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Little Old New York (PG*) + live musical accompaniment by Morgan Cooke

Silent Film and Live Music

Marion Davis isn't fooling anyone by pretending to be a boy

A young Irish girl (controversial silent film star Marion Davies) arrives in early 19th century New York disguised as a boy to claim a fortune left for her late brother.

Marion Davies, plays Patricia O'Day, who, by unlucky circumstance, plays Patrick O'Day, her deceased brother. It all begins with the death of a wealthy relative in New York, who opts to leave the bulk of his inheritance to his nephew Patrick back in Ireland instead of his step-son Larry. When Patrick dies, his sister decides to take his place in order to gain the fortune. When 'Patrick' arrives in New York, she takes a shine to Larry, the poor man she's swindling out of an inheritance. How can she save her own family from poverty and protect her new friend?

Directed by the incredibly prolific Sidney Olcott - Toronto-born of Irish descent - this historical drama is based on a play by Rida Johnson Young.

The film is accompanied live by acclaimed Galway musician Morgan Cooke with a range of instruments including piano, melodica and harp.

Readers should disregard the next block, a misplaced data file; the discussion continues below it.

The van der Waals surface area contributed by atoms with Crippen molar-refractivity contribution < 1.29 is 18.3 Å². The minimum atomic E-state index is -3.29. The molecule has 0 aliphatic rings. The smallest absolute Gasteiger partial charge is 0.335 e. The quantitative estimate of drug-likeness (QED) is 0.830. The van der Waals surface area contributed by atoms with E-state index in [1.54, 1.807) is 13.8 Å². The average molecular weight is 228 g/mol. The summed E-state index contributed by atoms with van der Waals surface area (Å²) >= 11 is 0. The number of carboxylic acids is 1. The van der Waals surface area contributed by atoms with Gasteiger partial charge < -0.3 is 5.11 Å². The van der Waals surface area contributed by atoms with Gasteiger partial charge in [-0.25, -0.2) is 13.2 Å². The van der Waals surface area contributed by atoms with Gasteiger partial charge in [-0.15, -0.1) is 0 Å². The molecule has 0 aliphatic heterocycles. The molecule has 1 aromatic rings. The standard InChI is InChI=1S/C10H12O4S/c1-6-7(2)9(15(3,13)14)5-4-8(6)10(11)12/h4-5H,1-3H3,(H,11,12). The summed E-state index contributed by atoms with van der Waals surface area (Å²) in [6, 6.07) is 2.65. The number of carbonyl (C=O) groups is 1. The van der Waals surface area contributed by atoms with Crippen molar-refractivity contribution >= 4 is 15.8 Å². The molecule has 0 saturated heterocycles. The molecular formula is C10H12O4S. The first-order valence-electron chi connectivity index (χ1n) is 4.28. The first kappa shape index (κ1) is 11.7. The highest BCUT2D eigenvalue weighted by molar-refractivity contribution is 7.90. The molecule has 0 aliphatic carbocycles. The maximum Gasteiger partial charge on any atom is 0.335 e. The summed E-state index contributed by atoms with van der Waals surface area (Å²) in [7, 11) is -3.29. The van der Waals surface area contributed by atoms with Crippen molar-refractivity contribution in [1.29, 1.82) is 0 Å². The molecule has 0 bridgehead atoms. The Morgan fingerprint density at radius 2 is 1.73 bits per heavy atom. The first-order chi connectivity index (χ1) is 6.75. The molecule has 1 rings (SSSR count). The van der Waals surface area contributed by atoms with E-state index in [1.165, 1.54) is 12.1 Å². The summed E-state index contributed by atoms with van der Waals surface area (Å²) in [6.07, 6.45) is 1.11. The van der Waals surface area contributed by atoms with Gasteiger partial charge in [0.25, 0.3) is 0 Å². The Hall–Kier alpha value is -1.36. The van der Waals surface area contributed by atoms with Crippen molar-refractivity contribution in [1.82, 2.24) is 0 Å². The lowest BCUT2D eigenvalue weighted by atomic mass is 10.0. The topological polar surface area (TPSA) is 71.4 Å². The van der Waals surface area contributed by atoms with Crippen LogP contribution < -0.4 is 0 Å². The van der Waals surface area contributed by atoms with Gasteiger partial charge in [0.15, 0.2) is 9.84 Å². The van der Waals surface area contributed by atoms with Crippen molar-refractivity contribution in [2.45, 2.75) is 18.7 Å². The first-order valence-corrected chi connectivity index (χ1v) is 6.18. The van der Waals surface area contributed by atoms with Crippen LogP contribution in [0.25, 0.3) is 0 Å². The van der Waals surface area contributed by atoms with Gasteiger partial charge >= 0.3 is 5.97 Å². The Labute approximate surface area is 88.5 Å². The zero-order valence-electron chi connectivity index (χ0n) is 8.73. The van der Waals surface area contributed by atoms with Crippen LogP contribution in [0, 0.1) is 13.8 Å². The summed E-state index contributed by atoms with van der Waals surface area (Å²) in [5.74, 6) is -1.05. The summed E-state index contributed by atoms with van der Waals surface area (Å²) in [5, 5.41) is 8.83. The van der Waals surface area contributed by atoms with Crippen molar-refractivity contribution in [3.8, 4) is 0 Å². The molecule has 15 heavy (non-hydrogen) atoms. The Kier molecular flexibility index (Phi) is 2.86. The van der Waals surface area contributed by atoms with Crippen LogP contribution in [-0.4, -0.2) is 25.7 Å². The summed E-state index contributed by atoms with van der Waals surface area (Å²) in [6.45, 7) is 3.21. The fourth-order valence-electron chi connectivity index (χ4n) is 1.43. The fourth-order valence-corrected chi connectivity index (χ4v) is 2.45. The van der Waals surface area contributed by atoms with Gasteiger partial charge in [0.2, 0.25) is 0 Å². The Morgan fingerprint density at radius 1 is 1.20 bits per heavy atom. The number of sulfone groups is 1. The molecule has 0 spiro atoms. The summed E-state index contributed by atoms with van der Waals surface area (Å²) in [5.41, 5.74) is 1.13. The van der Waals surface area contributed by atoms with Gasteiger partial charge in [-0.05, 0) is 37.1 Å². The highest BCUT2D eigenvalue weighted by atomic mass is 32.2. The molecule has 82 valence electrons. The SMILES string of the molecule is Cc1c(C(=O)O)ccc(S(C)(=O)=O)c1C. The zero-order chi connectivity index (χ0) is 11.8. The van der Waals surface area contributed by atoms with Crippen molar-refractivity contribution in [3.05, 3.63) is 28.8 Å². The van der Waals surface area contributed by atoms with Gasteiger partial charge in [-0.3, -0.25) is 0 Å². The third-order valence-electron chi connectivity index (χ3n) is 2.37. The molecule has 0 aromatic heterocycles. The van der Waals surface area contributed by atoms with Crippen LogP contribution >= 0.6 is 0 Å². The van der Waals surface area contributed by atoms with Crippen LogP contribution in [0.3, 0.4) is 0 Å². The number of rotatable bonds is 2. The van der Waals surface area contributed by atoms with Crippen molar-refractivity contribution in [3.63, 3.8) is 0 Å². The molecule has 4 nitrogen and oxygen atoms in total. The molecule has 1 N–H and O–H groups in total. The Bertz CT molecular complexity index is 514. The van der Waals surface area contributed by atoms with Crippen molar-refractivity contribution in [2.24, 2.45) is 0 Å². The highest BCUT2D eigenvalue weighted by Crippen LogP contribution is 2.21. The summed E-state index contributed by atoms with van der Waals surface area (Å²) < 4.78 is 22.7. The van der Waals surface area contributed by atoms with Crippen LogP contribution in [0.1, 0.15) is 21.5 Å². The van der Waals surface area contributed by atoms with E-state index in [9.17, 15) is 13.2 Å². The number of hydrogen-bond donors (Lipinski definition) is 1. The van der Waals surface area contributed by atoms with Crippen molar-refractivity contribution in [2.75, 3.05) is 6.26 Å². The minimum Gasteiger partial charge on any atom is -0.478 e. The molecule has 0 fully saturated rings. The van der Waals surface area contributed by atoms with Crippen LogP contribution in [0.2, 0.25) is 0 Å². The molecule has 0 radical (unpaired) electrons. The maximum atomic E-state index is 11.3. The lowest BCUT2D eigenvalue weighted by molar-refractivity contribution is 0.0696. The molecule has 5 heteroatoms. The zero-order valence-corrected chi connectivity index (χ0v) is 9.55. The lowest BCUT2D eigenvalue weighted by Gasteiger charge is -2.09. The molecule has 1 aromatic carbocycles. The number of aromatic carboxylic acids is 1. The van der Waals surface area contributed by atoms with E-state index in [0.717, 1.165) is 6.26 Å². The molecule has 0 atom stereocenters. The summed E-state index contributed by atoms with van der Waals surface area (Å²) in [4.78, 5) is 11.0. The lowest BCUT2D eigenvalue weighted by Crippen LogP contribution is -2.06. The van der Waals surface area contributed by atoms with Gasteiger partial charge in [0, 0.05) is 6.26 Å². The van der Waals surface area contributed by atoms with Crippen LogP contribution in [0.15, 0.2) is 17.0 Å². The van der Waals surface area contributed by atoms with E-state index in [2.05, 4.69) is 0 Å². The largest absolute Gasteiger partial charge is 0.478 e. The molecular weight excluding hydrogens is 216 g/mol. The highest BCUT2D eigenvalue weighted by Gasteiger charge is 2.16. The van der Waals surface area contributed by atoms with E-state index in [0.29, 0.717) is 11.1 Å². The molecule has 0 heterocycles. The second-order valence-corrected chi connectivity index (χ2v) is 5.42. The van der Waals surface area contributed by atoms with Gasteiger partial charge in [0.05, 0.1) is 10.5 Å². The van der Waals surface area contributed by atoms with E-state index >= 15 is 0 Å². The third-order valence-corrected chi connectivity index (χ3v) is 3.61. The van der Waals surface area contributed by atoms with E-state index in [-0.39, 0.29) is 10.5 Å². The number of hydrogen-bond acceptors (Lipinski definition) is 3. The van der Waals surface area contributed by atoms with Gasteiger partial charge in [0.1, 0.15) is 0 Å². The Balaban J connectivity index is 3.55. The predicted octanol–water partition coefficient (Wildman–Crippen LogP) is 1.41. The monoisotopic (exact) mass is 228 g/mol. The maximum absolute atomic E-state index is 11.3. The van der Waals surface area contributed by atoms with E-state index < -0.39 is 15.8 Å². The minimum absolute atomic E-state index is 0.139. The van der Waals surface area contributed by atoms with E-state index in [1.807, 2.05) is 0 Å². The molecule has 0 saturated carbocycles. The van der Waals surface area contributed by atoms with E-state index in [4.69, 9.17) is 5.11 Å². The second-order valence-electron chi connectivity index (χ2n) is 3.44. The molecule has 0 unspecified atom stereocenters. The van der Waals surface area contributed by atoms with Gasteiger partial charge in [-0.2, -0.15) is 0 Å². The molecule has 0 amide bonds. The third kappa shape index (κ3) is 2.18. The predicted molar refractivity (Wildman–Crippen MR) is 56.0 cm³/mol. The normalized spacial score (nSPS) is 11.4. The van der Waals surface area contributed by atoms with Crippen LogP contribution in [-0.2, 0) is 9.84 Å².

US 1932 Dir Sidney Olcott 110 min

Presented in partnership with Irish Film Institute

Supported by Culture Ireland as part of GB18: Promoting Irish Arts in Britain

*This film has been locally classified by the City of London Corporation


Marion Davis isn't fooling anyone by pretending to be a boy

Long read: The Modern Silent

Enjoy scrolling through cat videos on social media? Silent film got there first. Silent London’s Pamela Hutchinson looks at the origins of silent cinema and the striking similarities to what we're watching now on our phones and on the big screen.

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